Do I need extra security software for Windows 10?
Windows 10 comes with built-in anti-virus in the form of Windows Defender and new options such as Windows Hello face recognition but is that enough? Here's what's on offer and how to decide if you need more security.
What is Windows Defender?
Microsoft's own anti-malware software is called Windows Defender. It's built into Windows 8, and will continue as part of Windows 10 as well, offering a basic level of protection against malware, spyware and other unwanted programs.
What is Windows Hello?
Windows Hello is Microsoft's all encompassing term for a range of biometric sign-in measures intended to keep Windows 10 PCs entirely secure while making it relatively trivial to authenticate yourself on your own PC, laptop, tablet or smartphone.
Windows Hello uses either your fingerprint, face recognition or iris recognition to authenticate you, depending on the hardware present in the Windows 10 device you're trying to sign into. Right now, not too many PCs have the infrared cameras needed to work with Windows Hello's iris or facial recognition features, but they're expected to become more common after Windows 10 launches. Existing fingerprint scanners should be able to take advantage of Windows Hello for seamless login as soon as Windows 10 launches.
What is Windows SmartScreen?
Windows SmartScreen is a technology originally implemented in Internet Explorer. IE is history as far as most versions of Windows 10 are concerned, replaced with the much more agile Microsoft Edge browser, but SmartScreen lives on in Windows 10 itself. It runs in the background, checking both web pages and applications as they're downloaded. As you access sites or run applications, SmartScreen checks each application to assess whether it's a known or unknown entity, and especially if it's known to contain potentially malicious components. If an app is likely to be malicious, by default it will be blocked from running.
How does Windows 10 help me protect kids and other family members?
Windows 10 includes family sharing options that allow you to set up either local accounts for members of your family, or bring their existing Microsoft (Hotmail/Outlook.com) accounts under your wing. As a provisioned adult you'll get access to reports on your kid's internet usage, as well as limit their online access time or access to specific applications or web sites.
How do I set up Windows Family Sharing?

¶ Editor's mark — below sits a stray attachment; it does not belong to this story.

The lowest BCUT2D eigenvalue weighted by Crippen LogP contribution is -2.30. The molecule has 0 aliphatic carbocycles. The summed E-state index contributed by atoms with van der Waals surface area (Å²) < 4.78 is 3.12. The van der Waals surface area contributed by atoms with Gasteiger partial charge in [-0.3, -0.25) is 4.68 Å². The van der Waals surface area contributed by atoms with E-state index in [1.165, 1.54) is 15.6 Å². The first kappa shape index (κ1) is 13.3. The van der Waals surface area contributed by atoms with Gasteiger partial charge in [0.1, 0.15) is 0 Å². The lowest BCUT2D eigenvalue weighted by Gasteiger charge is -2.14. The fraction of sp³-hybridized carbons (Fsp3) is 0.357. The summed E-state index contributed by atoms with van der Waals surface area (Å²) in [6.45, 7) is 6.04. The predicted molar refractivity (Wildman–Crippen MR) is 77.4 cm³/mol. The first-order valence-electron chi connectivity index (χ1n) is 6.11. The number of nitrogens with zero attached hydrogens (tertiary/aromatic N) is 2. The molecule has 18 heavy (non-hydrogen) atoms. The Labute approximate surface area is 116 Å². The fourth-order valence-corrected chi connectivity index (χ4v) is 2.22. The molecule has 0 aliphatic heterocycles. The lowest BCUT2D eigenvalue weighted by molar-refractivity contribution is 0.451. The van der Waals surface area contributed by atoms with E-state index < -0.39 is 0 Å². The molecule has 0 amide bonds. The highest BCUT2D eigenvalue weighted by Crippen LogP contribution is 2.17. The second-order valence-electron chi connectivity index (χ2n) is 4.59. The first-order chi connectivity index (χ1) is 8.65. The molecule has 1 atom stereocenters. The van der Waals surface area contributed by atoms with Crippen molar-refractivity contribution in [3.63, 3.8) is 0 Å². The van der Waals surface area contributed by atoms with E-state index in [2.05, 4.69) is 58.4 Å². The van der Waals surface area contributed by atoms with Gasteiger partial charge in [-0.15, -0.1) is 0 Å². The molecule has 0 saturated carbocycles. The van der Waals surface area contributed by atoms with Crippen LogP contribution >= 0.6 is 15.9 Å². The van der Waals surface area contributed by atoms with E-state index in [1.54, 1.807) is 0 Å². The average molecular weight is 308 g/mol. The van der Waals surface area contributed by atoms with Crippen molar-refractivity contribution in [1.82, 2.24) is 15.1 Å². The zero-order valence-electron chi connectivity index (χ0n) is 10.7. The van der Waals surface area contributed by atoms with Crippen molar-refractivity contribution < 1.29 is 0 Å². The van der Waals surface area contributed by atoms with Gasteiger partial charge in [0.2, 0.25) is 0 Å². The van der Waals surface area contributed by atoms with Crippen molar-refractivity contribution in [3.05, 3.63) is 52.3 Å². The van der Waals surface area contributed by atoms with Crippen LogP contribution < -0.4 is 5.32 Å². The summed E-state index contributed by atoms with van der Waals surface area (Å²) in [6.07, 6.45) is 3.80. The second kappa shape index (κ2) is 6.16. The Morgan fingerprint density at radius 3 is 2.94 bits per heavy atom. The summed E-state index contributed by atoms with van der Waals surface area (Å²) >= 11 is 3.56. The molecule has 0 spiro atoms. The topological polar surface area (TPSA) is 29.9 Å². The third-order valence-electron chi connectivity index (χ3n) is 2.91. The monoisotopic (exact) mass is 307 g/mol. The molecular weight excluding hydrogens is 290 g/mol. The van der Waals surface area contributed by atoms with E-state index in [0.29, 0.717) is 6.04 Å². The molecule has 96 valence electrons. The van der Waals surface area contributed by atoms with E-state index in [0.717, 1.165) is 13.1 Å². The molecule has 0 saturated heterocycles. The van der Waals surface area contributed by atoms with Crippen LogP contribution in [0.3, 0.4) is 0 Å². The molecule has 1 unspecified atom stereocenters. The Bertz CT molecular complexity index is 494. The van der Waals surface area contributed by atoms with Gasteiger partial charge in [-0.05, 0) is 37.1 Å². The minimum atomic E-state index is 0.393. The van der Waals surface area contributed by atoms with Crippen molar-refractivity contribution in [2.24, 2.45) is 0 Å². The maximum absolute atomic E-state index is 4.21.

Microsoft's vision for Windows 10 is that it's a single ecosystem encompassing multiple devices. As such, control of family sharing is managed online via the controls at account.microsoft.com/family https://account.microsoft.com/family/about, where you add each individual child account. From then on, the rules you set in the cloud apply to each and every device your child signs into, so if, for example, you limit them to a set amount of online time per day, they can't skip around that by switching devices. Likewise, if there's online content you'd rather shield them from, you can either block sites by category, or prepare a whitelist of sites you're happy for them to visit.
So do I need other security software?
Windows Defender and Microsoft SmartScreen are better than nothing, because the threat landscape is an ever evolving matter, but that's not quite the same thing as saying that they're all you need. Most independent assessments of antivirus/anti-malware security packages tends to find that Windows Defender's overall protection is quite minimal. Unless your system is never online, you're best off installing additional security software; even one of the "free" AV packages from vendors such as AVG will offer a boost from Windows Defender's basic protection.
Which security software providers will be offering Windows 10 versions?
It's a given that all of the major security software providers will have application suites that work with Windows 10, although the exact timing of when they'll have fully compatible products varies.
Symantec has indicated that it will make a free update to existing Norton customers that will include Windows 10 compatibility "in the next few weeks", and adds that despite Windows 10 insisting that the existing version isn't compatible, that you're still "protected" by the application.
McAfee is developing support for Windows 10, although it appears that full software support won't be implemented for around a month after Windows 10 launches.
The current version of Eset's Windows 10 security suite is still in beta, but is claimed to be "fully compatible" with Windows 10.
AVG says its current version of AVG Internet Security (2015) is already fully Windows 10 compatible as long as it's properly updated.
While Kaspersky does have plans to offer Windows 10 compatible versions of its security suites, at the time of writing its applications appear to be broadly incompatible.
BitDefender's antivirus products appear to be ready for Windows 10 via an update.
Sophos has flagged that it will have Windows 10 support, but not when it'll become available at the time of writing.